Sinaloa Cartel claims responsibility for new massacre of 19 people in Chiapas

Authorities confirm the discovery of the bodies in an area hard hit by criminal groups seeking control of immigration, drug and weapons routes

Masacre en el municipio de La Concordia, Chiapas
Personnel from the Attorney General's Office of the State of Chiapas at the spot where 19 bodies were located, in La Concordia.fiscalía chiapas
Pablo Ferri

Federal authorities in Mexico on Tuesday reported the discovery of 19 bodies in a community near La Concordia, in the southern state of Chiapas. The deaths were reportedly the result of a confrontation between criminal groups. In a statement, federal security authorities said that 14 of the bodies were found in “the bed of a dump truck,” two more in the cabin, and three were lying on the ground, next to the vehicle. They were all men and had gunshot wounds. The bodies were found because the attackers themselves boasted about the massacre in a video posted on social networks.

“On June 28, a video was uploaded showing several lifeless people in the bed of a dump truck, who were wearing tactical equipment and carrying long weapons,” the statement said. “The alleged authors of the video identified themselves as members of the Sinaloa Cartel and identified the victims as members of a criminal organization that allegedly operates between Chiapas and Guatemala.

On Tuesday, President Andrés Manuel López Obrador alluded to the matter in his morning press conference. “It was an unfortunate confrontation in Chiapas, in the border area. There are two groups that are confronting each other, this has been going on for some time. The population of the region is being protected. There are two groups. What motivates this? Drug trafficking and also the trafficking of migrants, of people,” he said. Security authorities reported that at least six of the victims were carrying Guatemalan IDs.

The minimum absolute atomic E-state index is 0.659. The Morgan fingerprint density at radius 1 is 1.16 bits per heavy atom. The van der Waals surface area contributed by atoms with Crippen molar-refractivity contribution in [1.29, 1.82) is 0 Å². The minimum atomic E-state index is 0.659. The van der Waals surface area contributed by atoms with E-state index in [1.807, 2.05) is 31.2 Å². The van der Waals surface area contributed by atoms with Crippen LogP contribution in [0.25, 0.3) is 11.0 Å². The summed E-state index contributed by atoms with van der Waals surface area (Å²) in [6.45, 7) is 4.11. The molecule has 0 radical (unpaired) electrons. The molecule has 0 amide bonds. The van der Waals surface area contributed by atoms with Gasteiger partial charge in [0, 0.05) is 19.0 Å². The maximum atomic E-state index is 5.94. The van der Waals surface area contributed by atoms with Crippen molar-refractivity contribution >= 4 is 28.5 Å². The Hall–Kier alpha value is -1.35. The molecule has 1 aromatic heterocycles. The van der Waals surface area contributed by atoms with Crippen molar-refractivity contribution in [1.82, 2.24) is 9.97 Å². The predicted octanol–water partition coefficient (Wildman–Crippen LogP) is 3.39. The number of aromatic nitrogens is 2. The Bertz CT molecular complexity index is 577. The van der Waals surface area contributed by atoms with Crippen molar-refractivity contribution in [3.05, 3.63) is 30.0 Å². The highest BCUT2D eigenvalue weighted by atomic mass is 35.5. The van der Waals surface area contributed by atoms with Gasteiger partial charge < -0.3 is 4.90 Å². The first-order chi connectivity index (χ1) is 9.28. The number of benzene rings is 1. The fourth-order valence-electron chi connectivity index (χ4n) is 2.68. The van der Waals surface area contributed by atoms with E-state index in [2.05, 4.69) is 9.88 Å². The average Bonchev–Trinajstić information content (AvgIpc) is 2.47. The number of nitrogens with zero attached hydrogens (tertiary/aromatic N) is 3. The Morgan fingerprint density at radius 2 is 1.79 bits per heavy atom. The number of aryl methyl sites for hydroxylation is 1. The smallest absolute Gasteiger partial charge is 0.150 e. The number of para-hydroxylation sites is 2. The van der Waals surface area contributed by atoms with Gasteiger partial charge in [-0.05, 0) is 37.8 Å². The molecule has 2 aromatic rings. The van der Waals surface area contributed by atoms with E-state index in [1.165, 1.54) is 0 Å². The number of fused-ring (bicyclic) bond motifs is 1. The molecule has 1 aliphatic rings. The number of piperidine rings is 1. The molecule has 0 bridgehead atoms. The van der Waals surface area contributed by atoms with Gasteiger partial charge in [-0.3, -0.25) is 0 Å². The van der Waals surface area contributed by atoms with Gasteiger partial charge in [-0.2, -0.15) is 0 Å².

This massacre ties in with others committed in the area in recent months. In May, criminals murdered six people, including Lucero López Maza, a candidate for mayor for the Chiapas Popular Party. It was not clear whether the candidate’s murder was the product of a direct attack or if López Maza was a victim of crossfire. Weeks before, the candidate’s father, the rancher Ataulfo López Flores, had suffered an attack on his ranch at the hands of members of organized crime, who burned his property, several vehicles and murdered four workers.

Even earlier, in April, a massacre and a confrontation between criminals and members of the National Guard resulted in the death of at least 10 people, in two locations near La Angostura dam, in the same municipality. The human rights defense organization Fray Bartolomé de las Casas reported that the scuffles had actually left 25 people dead, including civilians unrelated to the crime.

The latest La Concordia massacre illustrates the violent drift of crime in several areas of Chiapas, none as badly hit as the corridor formed by the Central Border and the Sierra Mariscal, next to La Angostura dam. For several years, groups linked to the Sinaloa cartel have been fighting with other organizations for control of the territory and routes. With the passage north through Tapachula, a classic route for migrants, now closed, the roads of the Central Border and the Sierra Mariscal, with complicated terrain, have grown in importance for criminal gangs. Not only because of the migrants themselves, who are subjected to extortion the moment they set foot in Mexico, but because of the weapons and drugs that also circulate in the area.

In the Central Border and the Sierra Mariscal, groups with alleged ties to the Sinaloa Cartel and the Jalisco New Generation Cartel have carried out fights and persecutions. In many communities, the population has fled, seeking refuge in municipalities outside the conflict zone, such as Comitán or Tuxtla, the state capital. In February, a report by civil associations defined the situation in the area as “an unrecognized armed conflict” that began in mid-2021.

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